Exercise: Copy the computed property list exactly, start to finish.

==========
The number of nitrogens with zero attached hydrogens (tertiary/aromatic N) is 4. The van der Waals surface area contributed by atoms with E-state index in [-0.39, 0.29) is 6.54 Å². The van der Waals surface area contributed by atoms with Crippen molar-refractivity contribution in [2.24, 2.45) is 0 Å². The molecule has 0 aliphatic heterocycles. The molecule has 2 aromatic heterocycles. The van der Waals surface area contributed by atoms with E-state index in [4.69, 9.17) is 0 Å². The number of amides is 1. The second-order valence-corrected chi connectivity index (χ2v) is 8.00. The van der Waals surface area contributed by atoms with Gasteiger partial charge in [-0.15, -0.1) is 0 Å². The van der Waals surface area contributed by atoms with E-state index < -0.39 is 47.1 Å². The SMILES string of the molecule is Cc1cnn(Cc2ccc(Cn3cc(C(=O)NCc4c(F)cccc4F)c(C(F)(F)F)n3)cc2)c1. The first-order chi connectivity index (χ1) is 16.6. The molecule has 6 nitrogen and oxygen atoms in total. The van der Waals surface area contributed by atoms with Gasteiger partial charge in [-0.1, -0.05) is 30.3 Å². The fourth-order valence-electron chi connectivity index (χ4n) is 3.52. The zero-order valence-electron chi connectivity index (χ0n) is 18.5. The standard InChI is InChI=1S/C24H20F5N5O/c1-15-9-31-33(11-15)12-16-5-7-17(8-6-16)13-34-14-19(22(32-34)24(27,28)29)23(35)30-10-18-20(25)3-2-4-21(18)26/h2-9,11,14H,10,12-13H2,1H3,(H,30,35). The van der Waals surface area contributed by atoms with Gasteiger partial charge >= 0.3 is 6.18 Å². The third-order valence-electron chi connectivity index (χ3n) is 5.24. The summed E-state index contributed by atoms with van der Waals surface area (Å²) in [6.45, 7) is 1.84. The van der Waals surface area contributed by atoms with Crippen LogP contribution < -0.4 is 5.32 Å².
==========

The number of nitrogens with zero attached hydrogens (tertiary/aromatic N) is 4. The van der Waals surface area contributed by atoms with E-state index in [-0.39, 0.29) is 6.54 Å². The van der Waals surface area contributed by atoms with Crippen molar-refractivity contribution in [2.24, 2.45) is 0 Å². The molecule has 0 aliphatic heterocycles. The molecule has 2 aromatic heterocycles. The van der Waals surface area contributed by atoms with E-state index in [4.69, 9.17) is 0 Å². The number of amides is 1. The second-order valence-corrected chi connectivity index (χ2v) is 8.00. The van der Waals surface area contributed by atoms with Gasteiger partial charge in [-0.15, -0.1) is 0 Å². The van der Waals surface area contributed by atoms with E-state index < -0.39 is 47.1 Å². The SMILES string of the molecule is Cc1cnn(Cc2ccc(Cn3cc(C(=O)NCc4c(F)cccc4F)c(C(F)(F)F)n3)cc2)c1. The first-order chi connectivity index (χ1) is 16.6. The molecule has 6 nitrogen and oxygen atoms in total. The van der Waals surface area contributed by atoms with Gasteiger partial charge in [-0.1, -0.05) is 30.3 Å². The fourth-order valence-electron chi connectivity index (χ4n) is 3.52. The zero-order valence-electron chi connectivity index (χ0n) is 18.5. The standard InChI is InChI=1S/C24H20F5N5O/c1-15-9-31-33(11-15)12-16-5-7-17(8-6-16)13-34-14-19(22(32-34)24(27,28)29)23(35)30-10-18-20(25)3-2-4-21(18)26/h2-9,11,14H,10,12-13H2,1H3,(H,30,35). The van der Waals surface area contributed by atoms with Gasteiger partial charge >= 0.3 is 6.18 Å². The third-order valence-electron chi connectivity index (χ3n) is 5.24. The summed E-state index contributed by atoms with van der Waals surface area (Å²) in [6.45, 7) is 1.84. The van der Waals surface area contributed by atoms with Crippen LogP contribution < -0.4 is 5.32 Å².